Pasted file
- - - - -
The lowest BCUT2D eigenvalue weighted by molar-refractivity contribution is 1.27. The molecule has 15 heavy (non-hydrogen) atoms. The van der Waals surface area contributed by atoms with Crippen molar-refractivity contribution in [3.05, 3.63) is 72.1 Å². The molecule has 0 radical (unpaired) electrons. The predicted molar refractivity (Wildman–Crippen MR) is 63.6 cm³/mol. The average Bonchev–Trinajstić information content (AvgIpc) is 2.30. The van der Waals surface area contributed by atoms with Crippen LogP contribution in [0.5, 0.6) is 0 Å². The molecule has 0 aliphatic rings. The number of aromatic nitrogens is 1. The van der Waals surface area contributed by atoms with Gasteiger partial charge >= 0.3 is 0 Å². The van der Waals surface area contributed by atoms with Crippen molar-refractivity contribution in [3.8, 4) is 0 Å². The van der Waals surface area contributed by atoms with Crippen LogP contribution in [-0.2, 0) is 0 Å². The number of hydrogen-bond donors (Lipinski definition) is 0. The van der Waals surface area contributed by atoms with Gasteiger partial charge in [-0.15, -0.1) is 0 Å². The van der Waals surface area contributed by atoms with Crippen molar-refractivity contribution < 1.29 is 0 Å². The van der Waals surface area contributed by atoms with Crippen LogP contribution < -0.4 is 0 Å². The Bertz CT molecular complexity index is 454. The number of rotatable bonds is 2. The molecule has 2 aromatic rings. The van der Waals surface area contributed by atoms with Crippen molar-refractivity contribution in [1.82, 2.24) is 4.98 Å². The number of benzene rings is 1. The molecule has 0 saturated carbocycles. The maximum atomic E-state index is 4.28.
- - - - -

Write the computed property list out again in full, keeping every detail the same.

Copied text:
The lowest BCUT2D eigenvalue weighted by molar-refractivity contribution is 1.27. The molecule has 15 heavy (non-hydrogen) atoms. The van der Waals surface area contributed by atoms with Crippen molar-refractivity contribution in [3.05, 3.63) is 72.1 Å². The molecule has 0 radical (unpaired) electrons. The predicted molar refractivity (Wildman–Crippen MR) is 63.6 cm³/mol. The average Bonchev–Trinajstić information content (AvgIpc) is 2.30. The van der Waals surface area contributed by atoms with Crippen LogP contribution in [0.5, 0.6) is 0 Å². The molecule has 0 aliphatic rings. The number of aromatic nitrogens is 1. The van der Waals surface area contributed by atoms with Gasteiger partial charge >= 0.3 is 0 Å². The van der Waals surface area contributed by atoms with Crippen molar-refractivity contribution in [3.8, 4) is 0 Å². The van der Waals surface area contributed by atoms with Crippen LogP contribution in [-0.2, 0) is 0 Å². The number of hydrogen-bond donors (Lipinski definition) is 0. The van der Waals surface area contributed by atoms with Gasteiger partial charge in [-0.15, -0.1) is 0 Å². The van der Waals surface area contributed by atoms with Crippen molar-refractivity contribution < 1.29 is 0 Å². The van der Waals surface area contributed by atoms with Crippen LogP contribution < -0.4 is 0 Å². The Bertz CT molecular complexity index is 454. The number of rotatable bonds is 2. The molecule has 2 aromatic rings. The van der Waals surface area contributed by atoms with Crippen molar-refractivity contribution in [1.82, 2.24) is 4.98 Å². The number of benzene rings is 1. The molecule has 0 saturated carbocycles. The maximum atomic E-state index is 4.28.